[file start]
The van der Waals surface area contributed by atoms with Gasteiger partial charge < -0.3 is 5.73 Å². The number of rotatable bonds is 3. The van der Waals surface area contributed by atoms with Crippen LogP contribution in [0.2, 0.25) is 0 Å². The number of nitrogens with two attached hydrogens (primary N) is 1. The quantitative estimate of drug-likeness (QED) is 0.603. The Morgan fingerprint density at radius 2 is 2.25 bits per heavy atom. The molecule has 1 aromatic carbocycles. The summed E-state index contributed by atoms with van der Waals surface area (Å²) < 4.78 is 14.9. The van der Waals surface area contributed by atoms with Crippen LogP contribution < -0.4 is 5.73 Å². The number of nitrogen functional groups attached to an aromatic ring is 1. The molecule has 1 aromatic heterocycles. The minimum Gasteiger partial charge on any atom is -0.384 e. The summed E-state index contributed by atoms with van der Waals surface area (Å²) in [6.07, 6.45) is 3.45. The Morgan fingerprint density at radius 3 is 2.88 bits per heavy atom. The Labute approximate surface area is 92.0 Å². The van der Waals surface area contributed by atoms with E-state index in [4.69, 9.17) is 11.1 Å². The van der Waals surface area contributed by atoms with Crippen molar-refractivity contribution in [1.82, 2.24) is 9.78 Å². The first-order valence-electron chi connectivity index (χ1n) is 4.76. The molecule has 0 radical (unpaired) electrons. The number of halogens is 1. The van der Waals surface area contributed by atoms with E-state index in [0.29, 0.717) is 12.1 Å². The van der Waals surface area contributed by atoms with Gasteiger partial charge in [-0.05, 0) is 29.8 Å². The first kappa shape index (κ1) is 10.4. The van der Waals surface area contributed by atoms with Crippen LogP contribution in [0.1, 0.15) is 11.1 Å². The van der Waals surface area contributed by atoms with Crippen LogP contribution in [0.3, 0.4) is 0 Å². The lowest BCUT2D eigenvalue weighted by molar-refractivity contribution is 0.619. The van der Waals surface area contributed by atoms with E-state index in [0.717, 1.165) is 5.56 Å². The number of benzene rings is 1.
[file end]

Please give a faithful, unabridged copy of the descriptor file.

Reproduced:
The van der Waals surface area contributed by atoms with Gasteiger partial charge < -0.3 is 5.73 Å². The number of rotatable bonds is 3. The van der Waals surface area contributed by atoms with Crippen LogP contribution in [0.2, 0.25) is 0 Å². The number of nitrogens with two attached hydrogens (primary N) is 1. The quantitative estimate of drug-likeness (QED) is 0.603. The Morgan fingerprint density at radius 2 is 2.25 bits per heavy atom. The molecule has 1 aromatic carbocycles. The summed E-state index contributed by atoms with van der Waals surface area (Å²) < 4.78 is 14.9. The van der Waals surface area contributed by atoms with Crippen LogP contribution < -0.4 is 5.73 Å². The number of nitrogen functional groups attached to an aromatic ring is 1. The molecule has 1 aromatic heterocycles. The minimum Gasteiger partial charge on any atom is -0.384 e. The summed E-state index contributed by atoms with van der Waals surface area (Å²) in [6.07, 6.45) is 3.45. The Morgan fingerprint density at radius 3 is 2.88 bits per heavy atom. The Labute approximate surface area is 92.0 Å². The van der Waals surface area contributed by atoms with E-state index in [4.69, 9.17) is 11.1 Å². The van der Waals surface area contributed by atoms with Crippen molar-refractivity contribution in [1.82, 2.24) is 9.78 Å². The first-order valence-electron chi connectivity index (χ1n) is 4.76. The molecule has 0 radical (unpaired) electrons. The number of halogens is 1. The van der Waals surface area contributed by atoms with E-state index in [0.29, 0.717) is 12.1 Å². The van der Waals surface area contributed by atoms with Gasteiger partial charge in [-0.05, 0) is 29.8 Å². The first kappa shape index (κ1) is 10.4. The van der Waals surface area contributed by atoms with Crippen LogP contribution in [0.1, 0.15) is 11.1 Å². The van der Waals surface area contributed by atoms with Crippen LogP contribution in [0.3, 0.4) is 0 Å². The lowest BCUT2D eigenvalue weighted by molar-refractivity contribution is 0.619. The van der Waals surface area contributed by atoms with E-state index in [0.717, 1.165) is 5.56 Å². The number of benzene rings is 1.